------------------------ ------------- --------------- ------------------------- ---------------- ------------------ -------------- ------------- ------------------ ---------------------- ---------------------- ------------------- ------------------ ----------------------
     5442820596869317879 60dp9r760ja88         3334601 15-APR-19 05.00.34.061 PM                1         224414.511     224412.713         2.982                  0                      0                   .376             5785269                 40                   3707

Now that I had the FORCE_MATCHING_SIGNATURE value 5442820596869317879 I reran fmsstat2.sql with ss.FORCE_MATCHING_SIGNATURE = 5442820596869317879 instead of ss.sql_id = ’60dp9r760ja88′ and got all of the insert statements and their PLAN_HASH_VALUE values. I needed these to use coe_xfr_sql_profile.sql to generate a script to create a SQL Profile to force a better plan onto the insert statements. Here is the beginning of the output of the fmsstat2.sql script:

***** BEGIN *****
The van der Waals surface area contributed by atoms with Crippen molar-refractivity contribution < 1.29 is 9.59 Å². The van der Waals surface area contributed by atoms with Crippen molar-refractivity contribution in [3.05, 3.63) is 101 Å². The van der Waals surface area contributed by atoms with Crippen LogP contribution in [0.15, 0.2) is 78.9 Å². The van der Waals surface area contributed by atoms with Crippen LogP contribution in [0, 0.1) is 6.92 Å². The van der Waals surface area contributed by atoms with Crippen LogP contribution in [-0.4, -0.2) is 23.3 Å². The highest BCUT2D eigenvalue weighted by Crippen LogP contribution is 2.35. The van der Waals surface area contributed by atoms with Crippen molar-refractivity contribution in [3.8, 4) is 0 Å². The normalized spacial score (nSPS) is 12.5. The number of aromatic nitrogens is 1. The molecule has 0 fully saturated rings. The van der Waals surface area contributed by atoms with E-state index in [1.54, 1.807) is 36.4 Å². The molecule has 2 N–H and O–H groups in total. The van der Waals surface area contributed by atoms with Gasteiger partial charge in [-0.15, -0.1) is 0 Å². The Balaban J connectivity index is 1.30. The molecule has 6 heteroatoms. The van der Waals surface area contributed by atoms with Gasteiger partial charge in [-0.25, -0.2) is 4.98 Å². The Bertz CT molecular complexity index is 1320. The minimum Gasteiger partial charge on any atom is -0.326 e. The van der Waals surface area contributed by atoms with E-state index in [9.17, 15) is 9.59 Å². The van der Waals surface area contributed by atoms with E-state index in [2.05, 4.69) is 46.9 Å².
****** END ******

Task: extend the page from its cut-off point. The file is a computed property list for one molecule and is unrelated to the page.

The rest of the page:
FORCE_MATCHING_SIGNATURE SQL_ID        PLAN_HASH_VALUE END_INTERVAL_TIME         EXECUTIONS_DELTA Elapsed Average ms CPU Average ms IO Average ms Cluster Average ms Application Average ms Concurrency Average ms Average buffer gets Average disk reads Average rows processed
------------------------ ------------- --------------- ------------------------- ---------------- ------------------ -------------- ------------- ------------------ ---------------------- ---------------------- ------------------- ------------------ ----------------------
     5442820596869317879 0yzz90wgcybuk      1314604389 14-APR-19 01.00.44.945 PM                1            558.798        558.258             0                  0                      0                      0               23571                  0                    812
     5442820596869317879 5a86b68g7714k      1314604389 14-APR-19 01.00.44.945 PM                1            571.158        571.158             0                  0                      0                      0               23245                  0                    681
     5442820596869317879 9u1a335s936z9      1314604389 14-APR-19 01.00.44.945 PM                1            536.886        536.886             0                  0                      0                      0               21851                  0                      2